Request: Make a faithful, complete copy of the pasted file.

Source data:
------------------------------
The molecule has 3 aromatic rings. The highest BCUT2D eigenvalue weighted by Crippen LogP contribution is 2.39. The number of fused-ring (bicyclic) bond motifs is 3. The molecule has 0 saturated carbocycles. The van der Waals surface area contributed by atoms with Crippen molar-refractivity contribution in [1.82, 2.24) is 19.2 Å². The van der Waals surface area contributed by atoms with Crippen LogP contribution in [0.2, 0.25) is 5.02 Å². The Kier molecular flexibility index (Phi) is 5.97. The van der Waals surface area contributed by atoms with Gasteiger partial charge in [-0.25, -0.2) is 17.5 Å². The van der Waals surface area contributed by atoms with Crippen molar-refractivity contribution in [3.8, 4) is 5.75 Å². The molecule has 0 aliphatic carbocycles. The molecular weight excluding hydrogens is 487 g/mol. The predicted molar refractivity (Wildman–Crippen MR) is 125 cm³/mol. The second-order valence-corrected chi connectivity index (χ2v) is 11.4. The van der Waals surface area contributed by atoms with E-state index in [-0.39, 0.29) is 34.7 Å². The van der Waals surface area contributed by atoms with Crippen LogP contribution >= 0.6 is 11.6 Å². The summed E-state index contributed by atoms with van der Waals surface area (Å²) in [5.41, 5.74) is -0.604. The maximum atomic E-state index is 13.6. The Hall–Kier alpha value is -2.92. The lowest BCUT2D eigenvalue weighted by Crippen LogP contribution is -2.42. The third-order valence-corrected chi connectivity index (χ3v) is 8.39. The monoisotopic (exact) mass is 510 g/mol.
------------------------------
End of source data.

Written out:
The molecule has 3 aromatic rings. The highest BCUT2D eigenvalue weighted by Crippen LogP contribution is 2.39. The number of fused-ring (bicyclic) bond motifs is 3. The molecule has 0 saturated carbocycles. The van der Waals surface area contributed by atoms with Crippen molar-refractivity contribution in [1.82, 2.24) is 19.2 Å². The van der Waals surface area contributed by atoms with Crippen LogP contribution in [0.2, 0.25) is 5.02 Å². The Kier molecular flexibility index (Phi) is 5.97. The van der Waals surface area contributed by atoms with Gasteiger partial charge in [-0.25, -0.2) is 17.5 Å². The van der Waals surface area contributed by atoms with Crippen molar-refractivity contribution in [3.8, 4) is 5.75 Å². The molecule has 0 aliphatic carbocycles. The molecular weight excluding hydrogens is 487 g/mol. The predicted molar refractivity (Wildman–Crippen MR) is 125 cm³/mol. The second-order valence-corrected chi connectivity index (χ2v) is 11.4. The van der Waals surface area contributed by atoms with E-state index in [-0.39, 0.29) is 34.7 Å². The van der Waals surface area contributed by atoms with Crippen LogP contribution >= 0.6 is 11.6 Å². The summed E-state index contributed by atoms with van der Waals surface area (Å²) in [5.41, 5.74) is -0.604. The maximum atomic E-state index is 13.6. The Hall–Kier alpha value is -2.92. The lowest BCUT2D eigenvalue weighted by Crippen LogP contribution is -2.42. The third-order valence-corrected chi connectivity index (χ3v) is 8.39. The monoisotopic (exact) mass is 510 g/mol.